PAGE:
AUSTIN (KXAN) — A senate bill that would revamp the Texas Commission on Law Enforcement’s authority passed a second reading Thursday in the House, moving the legislation another step closer to the finish line after years of effort.
Senate Bill 1445 by Sen. Angela Paxton, R-McKinney, would reform TCOLE’s role in overseeing law enforcement. As it currently stands, the expansive bill would create a definition for police misconduct and a process for reporting it to TCOLE, make a fit-for-duty examination for license holders, establish statewide conduct standards, create new standards for the formation of law enforcement agencies and set up a publicly searchable database of officer licensure information, among many other provisions, according to a House analysis.
The bill is expected to have a third reading Friday in the House. It will then head back to the Senate, which will approve changes and potentially make changes of its own. Any Senate alterations would need to be approved by the House.
TCOLE has been under Sunset Advisory Commission review for more than three years. The Sunset Commission previously made recommendations for reforming TCOLE that were put in a bill that didn’t pass in 2021. The Sunset Commission was then tasked with a limited scope review of TCOLE. Paxton, a member of the Sunset Commission, based her bill on the commission’s recommendations.
How will law enforcement oversight change?
As it currently stands, the bill would redefine misconduct for the purposes of TCOLE regulation. Misconduct would be defined as a violation of law or agency policy that is sustained and could result in a suspension, demotion or termination. Misconduct could also be a sustained allegation of untruthfulness, according to House analysis.
Under the bill, TCOLE would set minimum standards for the creation of law enforcement agencies and their continued operation. The minimum standards would encompass a determination of the public benefit of a new agency, as well as standards for sustainable funding sources and certain resources like firearms, less-than-lethal weapons for each officer, and communications and protective equipment, the analysis states.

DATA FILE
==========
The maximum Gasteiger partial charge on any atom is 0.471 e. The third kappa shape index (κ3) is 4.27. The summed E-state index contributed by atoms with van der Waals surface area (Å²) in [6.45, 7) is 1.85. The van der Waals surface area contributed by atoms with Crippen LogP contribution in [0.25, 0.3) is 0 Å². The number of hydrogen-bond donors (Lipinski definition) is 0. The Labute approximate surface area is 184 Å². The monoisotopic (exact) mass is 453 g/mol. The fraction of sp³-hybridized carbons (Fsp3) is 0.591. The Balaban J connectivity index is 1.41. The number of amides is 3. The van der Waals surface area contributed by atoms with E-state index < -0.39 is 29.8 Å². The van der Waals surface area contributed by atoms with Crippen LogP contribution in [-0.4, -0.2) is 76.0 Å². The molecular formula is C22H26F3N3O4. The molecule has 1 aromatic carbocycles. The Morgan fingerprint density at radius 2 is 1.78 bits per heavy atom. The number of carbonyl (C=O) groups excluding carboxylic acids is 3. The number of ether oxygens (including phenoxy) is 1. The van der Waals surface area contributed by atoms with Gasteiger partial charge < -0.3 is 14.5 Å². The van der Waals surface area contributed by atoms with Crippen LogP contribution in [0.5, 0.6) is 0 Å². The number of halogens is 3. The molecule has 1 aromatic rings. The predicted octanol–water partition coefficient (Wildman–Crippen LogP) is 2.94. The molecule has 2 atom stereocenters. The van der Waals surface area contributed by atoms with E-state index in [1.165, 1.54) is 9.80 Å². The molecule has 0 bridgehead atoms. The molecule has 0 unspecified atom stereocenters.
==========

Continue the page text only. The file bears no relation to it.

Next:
In addition, the bill would require TCOLE to create a database of personnel files for all officers that could be used by departments during the hiring process. TCOLE would also designate a national law enforcement database to be used for pre-employment background checks. Before issuing a license to an officer, TCOLE would be responsible for requesting their personnel file from other states where they were previously licensed. An officer would be disqualified if their license had been revoked or suspended in another state for reasons that would be grounds for a TCOLE revocation or suspension.
The bill would also allow TCOLE to create advisory committees to make recommendations to agency programs and policies, such as training requirements for members, terms of service, conflict of interest policies and more.
KXAN will continue following Senate Bill 1445’s progress and report on changes and amendments in the coming days.